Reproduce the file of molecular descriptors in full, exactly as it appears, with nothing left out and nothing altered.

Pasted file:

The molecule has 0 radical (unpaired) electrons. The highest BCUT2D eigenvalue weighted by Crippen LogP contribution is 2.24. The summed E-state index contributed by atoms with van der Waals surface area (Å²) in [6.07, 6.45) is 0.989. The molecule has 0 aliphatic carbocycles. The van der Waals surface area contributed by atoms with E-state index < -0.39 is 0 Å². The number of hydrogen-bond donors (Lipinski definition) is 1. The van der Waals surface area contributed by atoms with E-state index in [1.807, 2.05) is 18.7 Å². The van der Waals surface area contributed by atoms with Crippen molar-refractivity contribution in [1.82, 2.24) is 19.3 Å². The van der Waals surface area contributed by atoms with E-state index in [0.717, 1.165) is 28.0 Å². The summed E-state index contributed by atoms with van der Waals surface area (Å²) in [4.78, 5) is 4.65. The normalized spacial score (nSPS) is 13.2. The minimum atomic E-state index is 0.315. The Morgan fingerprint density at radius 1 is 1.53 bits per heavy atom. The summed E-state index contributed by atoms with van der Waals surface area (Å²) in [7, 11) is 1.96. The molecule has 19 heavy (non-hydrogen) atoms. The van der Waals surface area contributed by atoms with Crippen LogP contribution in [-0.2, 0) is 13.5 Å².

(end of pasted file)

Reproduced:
The molecule has 0 radical (unpaired) electrons. The highest BCUT2D eigenvalue weighted by Crippen LogP contribution is 2.24. The summed E-state index contributed by atoms with van der Waals surface area (Å²) in [6.07, 6.45) is 0.989. The molecule has 0 aliphatic carbocycles. The van der Waals surface area contributed by atoms with E-state index < -0.39 is 0 Å². The number of hydrogen-bond donors (Lipinski definition) is 1. The van der Waals surface area contributed by atoms with E-state index in [1.807, 2.05) is 18.7 Å². The van der Waals surface area contributed by atoms with Crippen molar-refractivity contribution in [1.82, 2.24) is 19.3 Å². The van der Waals surface area contributed by atoms with E-state index in [0.717, 1.165) is 28.0 Å². The summed E-state index contributed by atoms with van der Waals surface area (Å²) in [4.78, 5) is 4.65. The normalized spacial score (nSPS) is 13.2. The minimum atomic E-state index is 0.315. The Morgan fingerprint density at radius 1 is 1.53 bits per heavy atom. The summed E-state index contributed by atoms with van der Waals surface area (Å²) in [7, 11) is 1.96. The molecule has 19 heavy (non-hydrogen) atoms. The van der Waals surface area contributed by atoms with Crippen LogP contribution in [-0.2, 0) is 13.5 Å².